Bridges come in many shapes and sizes.  When you consider the types of materials used, the style of construction and the main use of the crossing, you find that bridges can take many forms.  Bridges can be simple wooden beams over small streams or massive steel and concrete suspension structures crossing miles of open water and shipping channels.  The best-known bridges in the Portland area span the Willamette and Columbia rivers, but there are also smaller structures that cross the Sandy River, Johnson Creek, Beaver Creek and other waterways, as well as roads, highways and railroads.

View of Morrison Bridge from SW.

Bridges are of two general types: fixed and movable. Fixed bridges are usually classified by their basic geometry such as arches, trusses, beams, girder, suspension and cable stayed. Steel has been used in the construction of bridges for many years. Many small bridges today are constructed using concrete beams. Suspension bridges, whose decks are suspended from cables and towers, are used in locations where it is difficult to place piers. The St. John's Bridge is an impressive example of a steel suspension bridge.

Movable bridges are more complex structures having machinery for opening a portion of the bridge, allowing the passage of ships or other traffic through the bridge.  Movable bridges are usually constructed at sites where there is not sufficient room or clearance for the construction of a larger structure.  Types of movable bridges include vertical lift, swing and bascule.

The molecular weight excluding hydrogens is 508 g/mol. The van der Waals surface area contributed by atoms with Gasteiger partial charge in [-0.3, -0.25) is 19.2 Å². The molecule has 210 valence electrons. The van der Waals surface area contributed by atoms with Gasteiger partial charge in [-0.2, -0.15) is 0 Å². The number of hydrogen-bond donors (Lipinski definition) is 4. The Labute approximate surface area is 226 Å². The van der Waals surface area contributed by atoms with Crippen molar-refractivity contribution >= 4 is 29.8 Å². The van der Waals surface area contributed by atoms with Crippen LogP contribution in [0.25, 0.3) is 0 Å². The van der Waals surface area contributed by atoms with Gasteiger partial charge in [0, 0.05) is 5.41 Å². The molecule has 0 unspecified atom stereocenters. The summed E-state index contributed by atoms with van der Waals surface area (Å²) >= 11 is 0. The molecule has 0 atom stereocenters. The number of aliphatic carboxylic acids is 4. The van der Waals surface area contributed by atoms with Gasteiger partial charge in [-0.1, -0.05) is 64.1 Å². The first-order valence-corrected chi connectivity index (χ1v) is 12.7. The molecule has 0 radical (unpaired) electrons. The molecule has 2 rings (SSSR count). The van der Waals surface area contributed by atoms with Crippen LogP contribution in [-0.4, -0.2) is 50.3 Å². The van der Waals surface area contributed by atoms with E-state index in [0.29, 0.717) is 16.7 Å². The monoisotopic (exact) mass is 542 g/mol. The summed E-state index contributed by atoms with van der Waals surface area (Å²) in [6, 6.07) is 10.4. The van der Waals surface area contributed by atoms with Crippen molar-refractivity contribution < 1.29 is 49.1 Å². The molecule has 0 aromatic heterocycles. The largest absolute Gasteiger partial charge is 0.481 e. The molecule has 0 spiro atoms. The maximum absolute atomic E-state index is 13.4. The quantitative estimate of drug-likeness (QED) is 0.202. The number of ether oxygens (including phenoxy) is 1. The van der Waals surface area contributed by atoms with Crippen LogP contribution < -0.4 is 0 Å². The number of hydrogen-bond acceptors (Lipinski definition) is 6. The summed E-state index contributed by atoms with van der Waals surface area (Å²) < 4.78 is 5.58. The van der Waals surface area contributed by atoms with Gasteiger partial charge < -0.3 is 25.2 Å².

Vertical lift bridges use cables, pulleys, motors and counterweights to raise a section of the bridge, much like an elevator. The Hawthorne Bridge is the oldest operating vertical lift bridge in the country today. Its main span can be raised 110 feet to allow vessels to pass underneath. The Steel Bridge is a double-decker vertical lift bridge which can raise its railroad level span independently of the higher street span.

Bascule bridges have spans that pivot upward utilizing gears, motors and counterweights. Unlike vertical lift bridges, when opened, there is no vertical obstacle to river traffic. The Broadway Bridge is an important example of a Rall-type, double-leaf bascule bridge. The machinery for opening the bridge is located above the structure. The Burnside Bridge is a Strauss-type, double-leaf bascule bridge. With this type of bridge, the machinery is located in the large pier structures, better protected from the weather.

Swing bridges rotate their spans on a pedestal, allowing vessels to move past on either side. They are now very rare, but were once commonly used to allow river traffic to pass at crossings that were too wide for a drawbridge. The Umpqua River Bridge in Reedsport, OR is an example of a pedestal swing bridge. The bridge features Oregon’s longest swing span and is the only swing bridge still operating in Oregon’s highway system.

We are very fortunate to have a wide variety of bridges located throughout the Portland area. The range of significant topographic features, rivers and streams has provided engineers throughout the years numerous opportunities and challenges for creating bridge structures of great beauty and versatility.